Rachael’s Thoughts on Parshat Veyechi

In this week’s Torah reading, Jacob blesses his children as he knows his last days are nearing.  Based on these verses, we learn to bless our children every Friday night.  We use the words of Jacob, and the verses of the Priestly Blessing, to add strength and balance to our children.  It’s a beautiful journey’s end for Jacob, the ancestor who seemed to parent so badly now leaves us with the formula for parenting strongly. 

But it raises a discussion about what is the nature of blessing another person.  Do we offer a blessing to reinforce a strength they already have or are we praying for a strength they need?  Is Jacob noticing individual traits within his children that should be expanded or is he praying for traits he thinks they lack and need? 

Because we are who we are, there are great opinions throughout Jewish texts that line up on both sides of that question.  We offer blessings that reinforce, and we offer blessings that introduce newness.  When it comes to our children, we offer both. 

Traditionally, a parent places their hands on the child’s head and recites the traditional blessings.  It’s a beautiful and powerful family moment, unless you weren’t raised with it and now it feels awkward.   Today, many parents love the idea of this but feel too uncomfortable placing their hands on someone’s head, especially if it’s a family gathering, and others are present.  The strangeness of the physical ritual now creates the barrier.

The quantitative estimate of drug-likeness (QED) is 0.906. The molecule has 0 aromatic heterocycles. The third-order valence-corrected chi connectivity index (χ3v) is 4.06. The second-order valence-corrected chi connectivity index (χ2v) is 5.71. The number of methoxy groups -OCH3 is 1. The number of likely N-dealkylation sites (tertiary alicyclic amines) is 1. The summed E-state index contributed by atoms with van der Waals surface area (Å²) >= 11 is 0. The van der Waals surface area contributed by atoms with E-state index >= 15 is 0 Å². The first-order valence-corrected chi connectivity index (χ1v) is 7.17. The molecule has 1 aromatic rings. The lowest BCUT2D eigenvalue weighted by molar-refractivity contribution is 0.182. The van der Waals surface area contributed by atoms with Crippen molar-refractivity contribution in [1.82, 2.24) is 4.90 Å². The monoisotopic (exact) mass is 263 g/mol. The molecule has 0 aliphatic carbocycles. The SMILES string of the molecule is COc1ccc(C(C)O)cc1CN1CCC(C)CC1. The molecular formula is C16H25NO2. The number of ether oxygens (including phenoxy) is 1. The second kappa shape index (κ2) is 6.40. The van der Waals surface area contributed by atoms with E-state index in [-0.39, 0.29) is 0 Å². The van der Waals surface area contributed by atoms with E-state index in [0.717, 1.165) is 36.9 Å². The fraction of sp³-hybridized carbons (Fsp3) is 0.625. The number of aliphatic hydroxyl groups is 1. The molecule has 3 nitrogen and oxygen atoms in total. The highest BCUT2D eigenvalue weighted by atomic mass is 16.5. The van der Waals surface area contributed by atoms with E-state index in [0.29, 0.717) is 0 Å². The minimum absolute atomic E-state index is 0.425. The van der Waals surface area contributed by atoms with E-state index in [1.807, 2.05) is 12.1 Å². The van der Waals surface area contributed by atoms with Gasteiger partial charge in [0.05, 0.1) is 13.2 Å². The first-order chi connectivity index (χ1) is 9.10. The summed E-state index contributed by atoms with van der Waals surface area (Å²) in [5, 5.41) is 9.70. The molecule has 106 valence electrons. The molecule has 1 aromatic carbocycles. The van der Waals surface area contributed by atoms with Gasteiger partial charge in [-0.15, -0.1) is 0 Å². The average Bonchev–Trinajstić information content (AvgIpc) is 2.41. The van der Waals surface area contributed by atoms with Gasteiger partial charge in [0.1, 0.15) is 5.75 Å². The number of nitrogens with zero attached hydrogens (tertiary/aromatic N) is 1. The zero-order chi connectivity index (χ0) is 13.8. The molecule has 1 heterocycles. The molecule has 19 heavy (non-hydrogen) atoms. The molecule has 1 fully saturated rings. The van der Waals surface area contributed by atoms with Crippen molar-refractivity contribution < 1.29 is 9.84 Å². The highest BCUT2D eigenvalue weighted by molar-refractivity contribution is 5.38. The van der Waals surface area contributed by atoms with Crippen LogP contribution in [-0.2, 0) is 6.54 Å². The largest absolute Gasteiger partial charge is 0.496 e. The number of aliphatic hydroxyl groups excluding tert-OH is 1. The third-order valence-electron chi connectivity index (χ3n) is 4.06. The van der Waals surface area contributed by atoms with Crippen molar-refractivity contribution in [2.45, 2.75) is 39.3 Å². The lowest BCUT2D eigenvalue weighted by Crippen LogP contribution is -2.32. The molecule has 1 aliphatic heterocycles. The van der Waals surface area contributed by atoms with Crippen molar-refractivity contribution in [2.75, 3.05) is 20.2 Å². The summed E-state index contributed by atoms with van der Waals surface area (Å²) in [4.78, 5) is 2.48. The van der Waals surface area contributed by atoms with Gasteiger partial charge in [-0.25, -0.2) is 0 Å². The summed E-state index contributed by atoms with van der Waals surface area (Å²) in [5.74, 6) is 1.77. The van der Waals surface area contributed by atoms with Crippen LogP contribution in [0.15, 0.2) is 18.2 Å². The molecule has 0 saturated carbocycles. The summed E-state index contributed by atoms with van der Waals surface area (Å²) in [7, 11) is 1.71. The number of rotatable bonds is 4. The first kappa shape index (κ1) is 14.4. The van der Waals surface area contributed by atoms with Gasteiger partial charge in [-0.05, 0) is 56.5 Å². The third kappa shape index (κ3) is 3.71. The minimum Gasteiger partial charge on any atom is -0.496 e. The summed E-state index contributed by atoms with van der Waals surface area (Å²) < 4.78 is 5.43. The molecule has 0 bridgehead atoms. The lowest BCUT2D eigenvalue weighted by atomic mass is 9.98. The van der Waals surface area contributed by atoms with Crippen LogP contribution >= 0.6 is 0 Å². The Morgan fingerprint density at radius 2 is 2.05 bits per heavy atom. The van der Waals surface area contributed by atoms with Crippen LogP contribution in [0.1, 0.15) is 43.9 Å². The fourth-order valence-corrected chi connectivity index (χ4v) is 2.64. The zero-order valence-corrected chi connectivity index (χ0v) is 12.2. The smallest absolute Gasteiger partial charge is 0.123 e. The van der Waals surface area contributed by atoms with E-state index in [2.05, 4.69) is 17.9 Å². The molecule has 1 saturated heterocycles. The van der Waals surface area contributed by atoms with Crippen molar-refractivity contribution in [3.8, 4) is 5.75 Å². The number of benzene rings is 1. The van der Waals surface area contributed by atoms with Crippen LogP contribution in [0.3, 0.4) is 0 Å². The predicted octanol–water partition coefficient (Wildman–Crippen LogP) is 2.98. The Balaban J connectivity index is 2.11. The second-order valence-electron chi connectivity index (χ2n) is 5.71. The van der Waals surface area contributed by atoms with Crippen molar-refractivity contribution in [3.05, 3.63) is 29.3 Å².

While there are beautiful reasons behind placing parental hands on a child’s head, that is not the crux of the moment –it is the blessing that flows from a parent for a child that sits at the core.  We layer the moment, so we include the traditional words which can then be followed with a personal blessing.  We offer words to strengthen something unique we already see in them, as well as to invite a new strength into their lives.  We do not need to place our hands on their heads because a child can be held in our arms while we whisper these blessings, or they can be held in our thoughts while we whisper these same blessings.   

  As our children and grandchildren get older, they may not be at our Shabbat tables, but they are always residing in our hearts and that’s where blessings are created.  Our ancestors bring many different things into our lives, Jacob brought us this one and we can’t thank him enough. 

I’d like to wish everyone a sweet and peaceful Shabbat –our Jewish time to regroup, rest, and reinvigorate. 


Shabbat shalom,